3 years ago

Behavioral Associations with Overweight in Low-Income Children

Julie Sturza, Julie C. Lumeng, Alison L. Miller, Leonard H. Epstein, Ashley N. Gearhardt, Niko Kaciroti
Objective Food reinforcement (relative reinforcement value [RRV]), self-control (the ability to delay gratification [ATDG]), and eating outside of homeostatic need (eating in the absence of hunger [EAH]) are associated with overweight/obesity. These constructs have typically been studied in isolation in children, and little is known about how they interrelate and whether these associations differ by sex. The objective of this study is to investigate these associations by sex. Methods In a low-income sample of 230 7- to 10-year-old children, RRV, ATDG, and EAH were assessed. The model showing that elevated RRV, lower ATDG, and greater EAH are each independent, direct predictors of overweight in middle childhood was separately tested by sex. It was predicted that greater RRV and less ATDG would also have indirect effects on overweight through EAH. The association between RRV and ATDG was investigated. Results For girls, higher RRV was indirectly associated with overweight through EAH. For boys, no associations of RRV, ATDG, or EAH with overweight were significant. Finally, for girls, RRV and ATDG were significantly positively associated. Conclusions In girls, higher food reinforcement appears to be an important contributor to overweight. During middle childhood, ATDG may be assessing food reinforcement rather than self-control. Future studies are needed to identify the mechanisms underlying childhood overweight in boys.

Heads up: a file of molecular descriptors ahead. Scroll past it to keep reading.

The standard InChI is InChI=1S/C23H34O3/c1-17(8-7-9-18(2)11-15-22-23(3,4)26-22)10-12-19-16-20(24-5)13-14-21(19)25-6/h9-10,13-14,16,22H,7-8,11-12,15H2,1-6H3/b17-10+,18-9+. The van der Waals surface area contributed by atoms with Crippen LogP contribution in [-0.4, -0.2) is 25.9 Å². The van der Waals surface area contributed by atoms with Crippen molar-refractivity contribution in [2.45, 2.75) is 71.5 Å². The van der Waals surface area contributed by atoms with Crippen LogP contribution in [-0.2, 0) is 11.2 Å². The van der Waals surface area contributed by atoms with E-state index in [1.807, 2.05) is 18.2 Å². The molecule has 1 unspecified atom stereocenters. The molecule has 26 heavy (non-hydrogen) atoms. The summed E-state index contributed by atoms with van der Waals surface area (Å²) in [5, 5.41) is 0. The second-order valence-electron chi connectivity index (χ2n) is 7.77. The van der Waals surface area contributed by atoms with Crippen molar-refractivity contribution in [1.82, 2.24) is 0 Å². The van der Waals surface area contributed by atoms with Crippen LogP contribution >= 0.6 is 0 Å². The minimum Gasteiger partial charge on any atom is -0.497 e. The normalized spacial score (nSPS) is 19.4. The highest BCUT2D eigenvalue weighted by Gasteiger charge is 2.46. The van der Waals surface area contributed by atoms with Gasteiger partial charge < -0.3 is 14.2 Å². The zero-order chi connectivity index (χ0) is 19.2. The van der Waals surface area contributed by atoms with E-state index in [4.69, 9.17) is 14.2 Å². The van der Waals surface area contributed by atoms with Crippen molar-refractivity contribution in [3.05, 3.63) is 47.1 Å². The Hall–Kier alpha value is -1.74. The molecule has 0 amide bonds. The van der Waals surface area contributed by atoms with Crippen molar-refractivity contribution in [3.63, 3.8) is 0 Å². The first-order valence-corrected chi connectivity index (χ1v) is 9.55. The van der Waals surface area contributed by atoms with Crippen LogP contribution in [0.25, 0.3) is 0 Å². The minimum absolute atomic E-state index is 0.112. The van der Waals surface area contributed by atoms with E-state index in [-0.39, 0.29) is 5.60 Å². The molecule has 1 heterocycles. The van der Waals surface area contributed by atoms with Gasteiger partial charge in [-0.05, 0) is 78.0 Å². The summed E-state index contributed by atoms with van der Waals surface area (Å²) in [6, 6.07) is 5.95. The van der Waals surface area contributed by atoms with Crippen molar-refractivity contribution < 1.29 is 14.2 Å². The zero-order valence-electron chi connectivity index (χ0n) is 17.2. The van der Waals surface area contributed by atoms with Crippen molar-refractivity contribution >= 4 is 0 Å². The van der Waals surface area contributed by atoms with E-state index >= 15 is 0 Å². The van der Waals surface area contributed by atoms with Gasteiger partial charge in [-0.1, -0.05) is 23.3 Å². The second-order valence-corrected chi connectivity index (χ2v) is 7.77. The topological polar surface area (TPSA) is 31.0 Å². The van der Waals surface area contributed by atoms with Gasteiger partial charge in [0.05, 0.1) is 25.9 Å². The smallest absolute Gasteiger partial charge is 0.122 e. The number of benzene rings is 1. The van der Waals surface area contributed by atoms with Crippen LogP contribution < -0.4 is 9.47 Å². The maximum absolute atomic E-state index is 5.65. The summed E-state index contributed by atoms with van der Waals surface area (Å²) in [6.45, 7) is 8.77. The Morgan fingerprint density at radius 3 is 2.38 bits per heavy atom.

Publisher URL: http://onlinelibrary.wiley.com/resolve/doi

DOI: 10.1002/oby.22033

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